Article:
High Demand for RSV Medication Causes Shortage
A recently approved treatment for Respiratory Syncytial Virus (RSV) is facing a shortage as demand outpaces supply. The U.S. Food and Drug Administration approved nirsevimab, an antibody that prevents RSV from infecting cells, in July. However, the Centers for Disease Control and Prevention (CDC) issued an alert on October 23, stating that the drug is in short supply and should be reserved for babies at the highest risk of complications from RSV.
What is Nirsevimab?
Nirsevimab is not a treatment for RSV, but a preventive measure. It works similarly to a vaccine, providing short-term protection for infants. The antibody fills in for the antibodies that babies can't produce in sufficient quantities to fend off the virus. It's crucial for babies to receive the antibodies during RSV season to give them the best chance of avoiding infection.
Reasons for the Shortage
The shortage of nirsevimab is attributed to the unexpected high demand for the medication. The surge in demand hit all at once, overwhelming supply. Additionally, doctors faced difficult financial decisions about how many doses to purchase. With around 2.4 million babies born in the U.S. each year, the number of babies eligible for nirsevimab is significant.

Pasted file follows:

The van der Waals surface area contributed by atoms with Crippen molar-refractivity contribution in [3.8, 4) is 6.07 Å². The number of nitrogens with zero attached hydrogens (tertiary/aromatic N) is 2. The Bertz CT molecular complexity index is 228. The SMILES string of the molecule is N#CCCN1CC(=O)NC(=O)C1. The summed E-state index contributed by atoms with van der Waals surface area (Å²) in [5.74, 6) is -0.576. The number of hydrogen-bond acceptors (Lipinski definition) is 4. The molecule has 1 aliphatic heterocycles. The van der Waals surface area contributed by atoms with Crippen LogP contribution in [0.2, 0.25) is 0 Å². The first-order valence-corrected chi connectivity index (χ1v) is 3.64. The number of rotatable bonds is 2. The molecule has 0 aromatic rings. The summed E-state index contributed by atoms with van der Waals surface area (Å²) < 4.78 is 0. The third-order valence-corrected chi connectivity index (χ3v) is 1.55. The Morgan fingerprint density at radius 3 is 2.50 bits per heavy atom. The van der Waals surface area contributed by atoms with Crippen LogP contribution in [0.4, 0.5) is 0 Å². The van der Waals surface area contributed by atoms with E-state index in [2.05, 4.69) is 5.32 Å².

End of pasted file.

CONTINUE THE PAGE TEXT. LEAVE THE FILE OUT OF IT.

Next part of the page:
Efforts to Address the Shortage
To address the shortage, Sanofi and AstraZeneca, the companies responsible for distributing and manufacturing nirsevimab, are working to maximize production and packaging capacity. They are also adding more manufacturing sites to meet the demand. The mismatch between supply and demand is expected to be resolved by next year, as babies born in the fall will receive nirsevimab before the RSV season starts.
Use of Alternative Medication
Due to the shortage, doctors are continuing to use palivizumab, another drug that prevents RSV infections, for babies who qualify for it. Palivizumab requires monthly injections throughout the RSV season and is approved for a specific group of high-risk babies.
Recommendations for Allocating Available Doses
The CDC and the American Academy of Pediatrics (AAP) recommend that the available doses of nirsevimab be prioritized for the youngest babies, those under six months old, and those with congenital heart problems or lung conditions. Doubling the dose or using a lower dose is not recommended due to lack of studies on efficacy and safety.
Addressing the Shortage: Vaccination and Prevention
To address the shortage, pregnant individuals can get vaccinated against RSV during their 32nd through 36th weeks of pregnancy. This can pass on antibodies to their babies, protecting them from RSV from birth. Vaccinating older individuals against RSV can also help protect babies from exposure to the virus. Pediatricians reassure parents that most healthy babies who get infected with RSV won't get sick enough to be hospitalized. Basic prevention measures such as frequent handwashing, keeping sick toddlers away from infants, and avoiding crowded gatherings are crucial in preventing the spread of RSV and other respiratory diseases.
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